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Old 11-28-2009, 07:59 PM   #1
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Doorbell transformer


I want to put a hardwired doorbell into our house, right now its wireless and (a piece of junk).... most of the transformers are 30 to 40 watt.. which for chimes that is pretty much needed... but my question is, does the transformer constantly used that many watts? or is that just momentary usaged when the chimes are running? Thanks!

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Old 11-28-2009, 08:15 PM   #2
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Doorbell transformer


Quote:
Originally Posted by BlueBSH View Post
I want to put a hardwired doorbell into our house, right now its wireless and (a piece of junk).... most of the transformers are 30 to 40 watt.. which for chimes that is pretty much needed... but my question is, does the transformer constantly used that many watts? or is that just momentary usaged when the chimes are running? Thanks!
It means that the Transformer has the capacity for using equipment up to the Amperage or wattage rating. The Transformer itself is using a negligible amount of power when the induced secondary voltage is picked up due to the collapsing field in the primary. (Now, I know this was too complicated and not necessary for practical usage. But some Theory is worth reviewing, sometimes.)

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Old 11-28-2009, 08:19 PM   #3
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Doorbell transformer


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Originally Posted by spark plug View Post
It means that the Transformer has the capacity for using equipment up to the Amperage or wattage rating. The Transformer itself is using a negligible amount of power when the induced secondary voltage is picked up due to the collapsing field in the primary. (Now, I know this was too complicated and not necessary for practical usage. But some Theory is worth reviewing, sometimes.)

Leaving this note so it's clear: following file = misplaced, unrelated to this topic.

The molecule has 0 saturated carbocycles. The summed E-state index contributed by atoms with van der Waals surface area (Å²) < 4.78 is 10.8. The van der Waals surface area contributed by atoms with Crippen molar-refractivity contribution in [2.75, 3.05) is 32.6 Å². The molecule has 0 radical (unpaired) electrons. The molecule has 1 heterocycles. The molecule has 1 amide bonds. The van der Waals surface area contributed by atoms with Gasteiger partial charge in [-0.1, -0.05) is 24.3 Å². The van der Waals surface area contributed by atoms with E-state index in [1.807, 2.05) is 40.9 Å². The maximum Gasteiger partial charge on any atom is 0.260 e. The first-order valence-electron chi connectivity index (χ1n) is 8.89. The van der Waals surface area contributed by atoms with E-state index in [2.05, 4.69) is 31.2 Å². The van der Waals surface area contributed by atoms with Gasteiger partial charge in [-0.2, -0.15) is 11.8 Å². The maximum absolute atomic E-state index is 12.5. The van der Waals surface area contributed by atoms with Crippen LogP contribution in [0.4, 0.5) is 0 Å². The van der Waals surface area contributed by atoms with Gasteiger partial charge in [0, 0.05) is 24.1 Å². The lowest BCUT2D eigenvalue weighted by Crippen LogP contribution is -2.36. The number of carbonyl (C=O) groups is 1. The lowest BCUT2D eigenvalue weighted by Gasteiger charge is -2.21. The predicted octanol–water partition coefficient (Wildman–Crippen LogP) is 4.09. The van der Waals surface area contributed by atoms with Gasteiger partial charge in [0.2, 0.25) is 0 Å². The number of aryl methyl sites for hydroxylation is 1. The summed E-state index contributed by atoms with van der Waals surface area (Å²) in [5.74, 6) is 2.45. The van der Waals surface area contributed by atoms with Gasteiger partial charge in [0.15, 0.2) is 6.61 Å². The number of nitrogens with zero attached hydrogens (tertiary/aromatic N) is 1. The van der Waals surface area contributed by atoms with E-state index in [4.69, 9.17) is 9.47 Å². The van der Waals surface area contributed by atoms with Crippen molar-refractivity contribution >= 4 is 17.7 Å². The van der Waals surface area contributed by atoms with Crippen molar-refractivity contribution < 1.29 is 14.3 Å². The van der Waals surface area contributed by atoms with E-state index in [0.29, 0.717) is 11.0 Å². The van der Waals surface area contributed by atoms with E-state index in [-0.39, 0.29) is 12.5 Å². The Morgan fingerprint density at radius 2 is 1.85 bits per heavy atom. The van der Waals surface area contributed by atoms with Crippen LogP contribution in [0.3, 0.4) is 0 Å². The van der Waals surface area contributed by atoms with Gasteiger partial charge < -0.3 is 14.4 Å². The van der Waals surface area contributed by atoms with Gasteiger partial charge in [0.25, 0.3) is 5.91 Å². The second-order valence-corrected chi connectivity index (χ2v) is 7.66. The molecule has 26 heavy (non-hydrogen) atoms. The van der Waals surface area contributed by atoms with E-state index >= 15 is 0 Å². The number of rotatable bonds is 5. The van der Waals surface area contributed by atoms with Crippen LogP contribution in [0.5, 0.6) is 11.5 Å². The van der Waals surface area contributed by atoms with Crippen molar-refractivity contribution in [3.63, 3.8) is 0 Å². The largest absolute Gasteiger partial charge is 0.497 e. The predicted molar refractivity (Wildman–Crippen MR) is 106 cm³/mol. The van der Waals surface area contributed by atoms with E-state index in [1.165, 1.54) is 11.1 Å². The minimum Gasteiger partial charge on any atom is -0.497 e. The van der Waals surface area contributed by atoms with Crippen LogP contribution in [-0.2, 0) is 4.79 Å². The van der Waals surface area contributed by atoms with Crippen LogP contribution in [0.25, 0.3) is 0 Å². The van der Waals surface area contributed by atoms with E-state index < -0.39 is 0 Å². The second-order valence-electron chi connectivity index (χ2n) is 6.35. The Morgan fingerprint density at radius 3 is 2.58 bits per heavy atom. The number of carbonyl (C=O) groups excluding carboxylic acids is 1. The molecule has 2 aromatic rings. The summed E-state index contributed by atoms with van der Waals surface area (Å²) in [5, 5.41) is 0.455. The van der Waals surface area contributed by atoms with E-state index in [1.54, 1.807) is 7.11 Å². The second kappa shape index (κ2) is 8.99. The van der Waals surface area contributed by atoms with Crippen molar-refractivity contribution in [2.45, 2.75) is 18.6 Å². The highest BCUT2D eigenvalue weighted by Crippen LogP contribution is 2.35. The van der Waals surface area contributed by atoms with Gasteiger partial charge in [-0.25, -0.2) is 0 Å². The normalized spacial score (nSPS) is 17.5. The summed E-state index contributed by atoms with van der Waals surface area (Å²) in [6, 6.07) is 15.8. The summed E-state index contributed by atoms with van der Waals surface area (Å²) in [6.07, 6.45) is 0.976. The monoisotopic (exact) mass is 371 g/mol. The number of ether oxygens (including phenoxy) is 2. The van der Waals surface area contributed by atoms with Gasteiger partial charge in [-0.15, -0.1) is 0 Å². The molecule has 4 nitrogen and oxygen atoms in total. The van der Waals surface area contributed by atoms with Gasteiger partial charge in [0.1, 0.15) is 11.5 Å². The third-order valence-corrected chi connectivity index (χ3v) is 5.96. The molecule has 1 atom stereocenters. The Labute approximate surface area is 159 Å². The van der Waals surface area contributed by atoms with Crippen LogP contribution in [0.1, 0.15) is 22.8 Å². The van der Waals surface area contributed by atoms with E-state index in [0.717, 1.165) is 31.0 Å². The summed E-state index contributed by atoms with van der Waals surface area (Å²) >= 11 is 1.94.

That's how I thought it worked, thanks for confirming it for me!
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Old 11-28-2009, 08:43 PM   #4
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Doorbell transformer


An energy saving design of wired doorbells is...

To use a regular 120 volt type electrical box at the front door, a blank cover plate, and a momentary push button switch rated for at least 120 volts. Then drill a hole for the switch in the center of the blank cover plate. And install using regular romex wire like you would a 120 volt light switch.

Then you would need to use an old fashioned "ding dong" door bell, bell, or buzzer. (Electronic doorbells need "always on" electricity to work right.)

Wire the momentary push button switch to power on the 120 volt side of the doorbell transformer. Wire the secondary side of the transformer directly to the doorbell.

Push the button and it powers on the transformer and then the doorbell. Release the button and it uses no electricity.

If the button is in a wet area, the power for this circuit would need to come from a GFCI protected circuit.

I used a brass blank plate for my doorbell and it looks like this...
(Metal plate grounded)
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Doorbell transformer-doorbellbutton3sm.jpg  
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Old 11-28-2009, 09:13 PM   #5
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Doorbell transformer


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does the transformer constantly used that many watts? or is that just momentary usaged when the chimes are running? Thanks!
"A transformer is designed so that the magnetizing current is a small fraction of the normal load current, usually only a few per cent."
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